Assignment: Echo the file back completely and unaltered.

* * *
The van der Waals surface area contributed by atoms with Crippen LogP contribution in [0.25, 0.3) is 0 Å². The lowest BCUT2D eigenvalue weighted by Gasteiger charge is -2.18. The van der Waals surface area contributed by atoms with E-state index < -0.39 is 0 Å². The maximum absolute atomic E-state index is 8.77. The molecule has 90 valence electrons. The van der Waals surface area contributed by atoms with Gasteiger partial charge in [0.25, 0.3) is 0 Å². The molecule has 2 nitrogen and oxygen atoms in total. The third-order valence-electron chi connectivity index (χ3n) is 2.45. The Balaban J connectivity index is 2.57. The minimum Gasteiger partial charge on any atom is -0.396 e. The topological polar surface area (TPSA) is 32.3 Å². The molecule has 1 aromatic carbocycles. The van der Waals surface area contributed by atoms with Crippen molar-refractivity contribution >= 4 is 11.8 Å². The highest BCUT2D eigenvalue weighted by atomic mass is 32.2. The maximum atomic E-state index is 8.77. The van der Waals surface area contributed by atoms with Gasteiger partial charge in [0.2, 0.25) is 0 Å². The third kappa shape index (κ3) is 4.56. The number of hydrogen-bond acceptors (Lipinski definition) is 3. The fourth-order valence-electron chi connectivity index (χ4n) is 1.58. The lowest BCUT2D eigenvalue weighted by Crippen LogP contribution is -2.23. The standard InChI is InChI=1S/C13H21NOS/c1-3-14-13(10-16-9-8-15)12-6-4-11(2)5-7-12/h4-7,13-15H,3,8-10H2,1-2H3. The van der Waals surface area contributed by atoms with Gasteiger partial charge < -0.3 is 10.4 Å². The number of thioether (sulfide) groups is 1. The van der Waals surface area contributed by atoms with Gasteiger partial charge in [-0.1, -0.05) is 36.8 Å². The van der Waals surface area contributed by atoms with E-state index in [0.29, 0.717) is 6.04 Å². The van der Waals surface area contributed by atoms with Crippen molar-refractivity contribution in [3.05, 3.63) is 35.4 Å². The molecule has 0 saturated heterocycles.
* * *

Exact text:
The van der Waals surface area contributed by atoms with Crippen LogP contribution in [0.25, 0.3) is 0 Å². The lowest BCUT2D eigenvalue weighted by Gasteiger charge is -2.18. The van der Waals surface area contributed by atoms with E-state index < -0.39 is 0 Å². The maximum absolute atomic E-state index is 8.77. The molecule has 90 valence electrons. The van der Waals surface area contributed by atoms with Gasteiger partial charge in [0.25, 0.3) is 0 Å². The molecule has 2 nitrogen and oxygen atoms in total. The third-order valence-electron chi connectivity index (χ3n) is 2.45. The Balaban J connectivity index is 2.57. The minimum Gasteiger partial charge on any atom is -0.396 e. The topological polar surface area (TPSA) is 32.3 Å². The molecule has 1 aromatic carbocycles. The van der Waals surface area contributed by atoms with Crippen molar-refractivity contribution >= 4 is 11.8 Å². The highest BCUT2D eigenvalue weighted by atomic mass is 32.2. The maximum atomic E-state index is 8.77. The van der Waals surface area contributed by atoms with Gasteiger partial charge in [0.2, 0.25) is 0 Å². The third kappa shape index (κ3) is 4.56. The number of hydrogen-bond acceptors (Lipinski definition) is 3. The fourth-order valence-electron chi connectivity index (χ4n) is 1.58. The lowest BCUT2D eigenvalue weighted by Crippen LogP contribution is -2.23. The standard InChI is InChI=1S/C13H21NOS/c1-3-14-13(10-16-9-8-15)12-6-4-11(2)5-7-12/h4-7,13-15H,3,8-10H2,1-2H3. The van der Waals surface area contributed by atoms with Gasteiger partial charge < -0.3 is 10.4 Å². The number of thioether (sulfide) groups is 1. The van der Waals surface area contributed by atoms with Gasteiger partial charge in [-0.1, -0.05) is 36.8 Å². The van der Waals surface area contributed by atoms with E-state index in [0.29, 0.717) is 6.04 Å². The van der Waals surface area contributed by atoms with Crippen molar-refractivity contribution in [3.05, 3.63) is 35.4 Å². The molecule has 0 saturated heterocycles.